The Hellfire of Puritanism: A Historical Consideration of Wigglesworth's "The Day of Doom"
Explicit accounts of hellfire and damnation may not be the hallmarks of contemporary popular novels, but America's first bestseller was full of such shocking imagery. Graphic illustrations of the Christian faith's Judgment Day saturate Michael Wigglesworth's poem, "The Day of Doom." Published in 1662, this piece is the highlight of his anthology of the same title, which includes three additional religious poems. New England readers devoured the first edition; it is approximated by historians that one in every thirty-five American households owned a copy of Wigglesworth's book in the 1660s. The poem was written in direct accordance with the most intimidating passages from the Bible, and it reports the frightening consequences of the end of the world. Contemporary readers might find it odd that such a disturbing literary work would be so popular. However, the severity of Wigglesworth's poem was embraced in its day. By considering this text in its historical context, it is evident that the demonstrated motives, effects, cultural perspectives, and symbols are products of the Puritan worldview that was prevalent in the 17th century.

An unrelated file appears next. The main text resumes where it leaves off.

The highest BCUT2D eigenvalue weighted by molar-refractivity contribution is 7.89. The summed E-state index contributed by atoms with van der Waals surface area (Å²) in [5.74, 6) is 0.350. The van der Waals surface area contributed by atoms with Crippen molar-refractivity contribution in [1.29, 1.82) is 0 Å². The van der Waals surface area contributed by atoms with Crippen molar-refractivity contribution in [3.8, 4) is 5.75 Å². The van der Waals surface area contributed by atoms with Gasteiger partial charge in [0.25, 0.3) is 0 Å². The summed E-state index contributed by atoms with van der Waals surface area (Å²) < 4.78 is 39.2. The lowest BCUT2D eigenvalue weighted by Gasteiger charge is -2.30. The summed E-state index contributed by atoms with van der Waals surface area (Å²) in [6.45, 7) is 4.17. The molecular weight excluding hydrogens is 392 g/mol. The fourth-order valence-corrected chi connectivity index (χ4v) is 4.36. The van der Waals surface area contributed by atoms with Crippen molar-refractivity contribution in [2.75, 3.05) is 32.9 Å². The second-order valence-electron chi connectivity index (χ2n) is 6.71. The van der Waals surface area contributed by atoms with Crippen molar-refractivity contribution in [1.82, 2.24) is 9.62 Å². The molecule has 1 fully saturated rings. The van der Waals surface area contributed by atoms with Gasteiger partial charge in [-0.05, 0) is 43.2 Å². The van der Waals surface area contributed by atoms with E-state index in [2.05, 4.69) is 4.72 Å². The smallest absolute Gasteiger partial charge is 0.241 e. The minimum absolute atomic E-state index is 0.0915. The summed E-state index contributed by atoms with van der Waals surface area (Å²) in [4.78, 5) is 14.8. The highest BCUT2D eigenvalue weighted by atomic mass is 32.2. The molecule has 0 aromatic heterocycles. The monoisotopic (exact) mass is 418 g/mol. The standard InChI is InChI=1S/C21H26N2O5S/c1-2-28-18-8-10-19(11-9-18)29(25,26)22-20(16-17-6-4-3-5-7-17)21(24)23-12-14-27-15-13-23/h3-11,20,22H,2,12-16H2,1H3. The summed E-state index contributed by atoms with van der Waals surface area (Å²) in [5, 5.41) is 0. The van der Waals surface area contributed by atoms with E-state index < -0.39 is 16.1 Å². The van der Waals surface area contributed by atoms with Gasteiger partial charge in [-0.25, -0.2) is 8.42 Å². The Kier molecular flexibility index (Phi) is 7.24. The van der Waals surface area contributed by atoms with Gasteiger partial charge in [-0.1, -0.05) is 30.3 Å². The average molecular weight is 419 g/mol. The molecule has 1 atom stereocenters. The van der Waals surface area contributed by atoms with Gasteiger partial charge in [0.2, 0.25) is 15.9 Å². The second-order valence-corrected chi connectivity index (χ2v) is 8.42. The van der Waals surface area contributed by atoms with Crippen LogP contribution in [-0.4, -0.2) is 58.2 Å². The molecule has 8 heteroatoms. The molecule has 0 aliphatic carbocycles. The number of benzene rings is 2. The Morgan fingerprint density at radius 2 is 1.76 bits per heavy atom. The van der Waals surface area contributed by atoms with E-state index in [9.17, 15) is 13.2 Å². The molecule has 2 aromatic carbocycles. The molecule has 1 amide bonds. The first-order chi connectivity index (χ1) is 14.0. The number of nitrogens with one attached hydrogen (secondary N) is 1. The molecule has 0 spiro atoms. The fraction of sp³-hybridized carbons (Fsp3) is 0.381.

The poem is written as a Christian narrative of Judgment Day. Pocked...
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